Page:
• Google Analytics
  • Google Trends
  • Website Heat Maps and Click Maps
  • Built-in Social Media Insights Tools, like Facebook’s Audience Insights

The two should allow you to personalize content to best cater to your audiences. This type of personalization improves and enhances content performance.

2. Format Your Content

Personalization aside, all audiences value well-formatted, digestible content – as does Google in terms of SEO. To create content that stands out, you must strive for this universally beneficial quality.

On-Page Elements

An initial way to approach formatting comes in simple SEO guidelines. Among other on-page SEO tips, these include:


Use headings and subheadings within your content. Follow proper sequence across h2s, h3s, and so on, and have your subheadings reflect your key subject. Not only do subheadings make content scannable, which most audiences appreciate, but proper heading format is one of the ways to make your website more accessible.

Subsection Length

Although it’s not a hard-and-fast rule, a good rule is keeping your smaller subsections around 300 words or fewer. If a subsection is longer, it may be a good idea to review it for edits or break things down into further subsections with appropriate subheadings.

Bullet Lists

Use a balance of subheadings and bullet lists. If you need to clarify or add context with a few sentences, a subheading can sometimes be the better option. With simpler concepts, use bullet lists wherever appropriate. This can help make your content more digestible and easier on the eyes. You may also use them to break down longer subsections.

Content Structure

Another factor lies in content structure. Here you may consider a logical, enticing flow of information, such as:

  • Hook: introduce the subject briefly, outline its importance, and hint at solutions. Hooks, or “grabbers,” will often make or break content.
  • Story: craft a story around your subject, throughout which you explore it in due depth. A well-crafted story will retain your audience’s attention.
  • Offer: if your content is informational, offer your audiences actionable advice. If it’s promotional, offer them subject-specific products or services that solve their problems.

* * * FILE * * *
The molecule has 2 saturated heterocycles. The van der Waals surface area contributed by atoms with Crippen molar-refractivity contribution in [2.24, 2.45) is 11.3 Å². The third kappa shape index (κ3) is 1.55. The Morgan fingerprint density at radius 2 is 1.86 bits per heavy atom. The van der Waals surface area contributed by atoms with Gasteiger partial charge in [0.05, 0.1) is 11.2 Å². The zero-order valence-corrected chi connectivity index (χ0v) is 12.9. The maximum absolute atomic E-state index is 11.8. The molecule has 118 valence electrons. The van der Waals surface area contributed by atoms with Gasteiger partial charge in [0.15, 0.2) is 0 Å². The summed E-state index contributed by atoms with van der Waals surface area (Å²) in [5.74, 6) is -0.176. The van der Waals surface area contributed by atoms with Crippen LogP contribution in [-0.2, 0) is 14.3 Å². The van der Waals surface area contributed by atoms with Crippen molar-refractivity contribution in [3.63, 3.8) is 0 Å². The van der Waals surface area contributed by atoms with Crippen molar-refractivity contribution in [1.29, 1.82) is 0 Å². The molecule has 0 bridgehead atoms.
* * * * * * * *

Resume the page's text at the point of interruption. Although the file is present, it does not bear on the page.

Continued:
Content formatting will help allure and retain audiences in both senses, helping your content achieve its purpose. As it does, following SEO principles will also help get your content noticed through better search engine visibility.

3. Choose Quality Over Quantity

It’s equally notable you don’t need undue content length to create content that stands out. Instead, you may best focus on content quality and addressing your audiences’ needs; ie: meet search intent.

A very persistent SEO myth holds that length denotes value. If not, that length is a ranking factor outright. However, Google’s John Mueller begs to differ:

“Word count is not indicative of quality. Some pages have a lot of words that say nothing. Some pages have very few words that are very important & relevant to queries.”

Indeed, content length may allow for more value – if it does serve to add value and not needlessly fluff content. However, it is not a ranking factor in itself, nor is it a quality that audiences universally appreciate.

To lean into content quality, you may:

  • Focus on your keywords: keyword research will allow you to best target your audiences’ needs and position your content against your competition’s.